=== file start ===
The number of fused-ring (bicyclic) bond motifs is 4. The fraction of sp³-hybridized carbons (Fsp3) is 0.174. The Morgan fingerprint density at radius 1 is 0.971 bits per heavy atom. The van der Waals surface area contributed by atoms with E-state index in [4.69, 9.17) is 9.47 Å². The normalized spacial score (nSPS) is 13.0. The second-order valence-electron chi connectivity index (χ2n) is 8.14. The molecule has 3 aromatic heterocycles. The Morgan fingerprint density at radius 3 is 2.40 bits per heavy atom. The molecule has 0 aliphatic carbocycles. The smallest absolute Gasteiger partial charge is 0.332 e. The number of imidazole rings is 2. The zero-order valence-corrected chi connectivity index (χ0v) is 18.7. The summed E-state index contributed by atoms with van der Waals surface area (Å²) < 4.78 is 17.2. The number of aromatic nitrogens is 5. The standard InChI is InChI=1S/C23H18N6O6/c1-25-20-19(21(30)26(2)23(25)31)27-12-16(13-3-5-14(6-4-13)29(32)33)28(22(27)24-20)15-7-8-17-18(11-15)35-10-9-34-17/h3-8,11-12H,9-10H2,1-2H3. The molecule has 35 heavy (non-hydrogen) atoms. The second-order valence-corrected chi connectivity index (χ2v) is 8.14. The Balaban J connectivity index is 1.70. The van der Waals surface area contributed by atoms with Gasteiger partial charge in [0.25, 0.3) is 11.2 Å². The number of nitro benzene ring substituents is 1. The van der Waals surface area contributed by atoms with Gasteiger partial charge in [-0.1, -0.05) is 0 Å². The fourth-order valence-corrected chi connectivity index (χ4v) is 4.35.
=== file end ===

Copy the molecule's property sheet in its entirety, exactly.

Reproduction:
The number of fused-ring (bicyclic) bond motifs is 4. The fraction of sp³-hybridized carbons (Fsp3) is 0.174. The Morgan fingerprint density at radius 1 is 0.971 bits per heavy atom. The van der Waals surface area contributed by atoms with E-state index in [4.69, 9.17) is 9.47 Å². The normalized spacial score (nSPS) is 13.0. The second-order valence-electron chi connectivity index (χ2n) is 8.14. The molecule has 3 aromatic heterocycles. The Morgan fingerprint density at radius 3 is 2.40 bits per heavy atom. The molecule has 0 aliphatic carbocycles. The smallest absolute Gasteiger partial charge is 0.332 e. The number of imidazole rings is 2. The zero-order valence-corrected chi connectivity index (χ0v) is 18.7. The summed E-state index contributed by atoms with van der Waals surface area (Å²) < 4.78 is 17.2. The number of aromatic nitrogens is 5. The standard InChI is InChI=1S/C23H18N6O6/c1-25-20-19(21(30)26(2)23(25)31)27-12-16(13-3-5-14(6-4-13)29(32)33)28(22(27)24-20)15-7-8-17-18(11-15)35-10-9-34-17/h3-8,11-12H,9-10H2,1-2H3. The molecule has 35 heavy (non-hydrogen) atoms. The second-order valence-corrected chi connectivity index (χ2v) is 8.14. The Balaban J connectivity index is 1.70. The van der Waals surface area contributed by atoms with Gasteiger partial charge in [0.25, 0.3) is 11.2 Å². The number of nitro benzene ring substituents is 1. The van der Waals surface area contributed by atoms with Gasteiger partial charge in [-0.1, -0.05) is 0 Å². The fourth-order valence-corrected chi connectivity index (χ4v) is 4.35.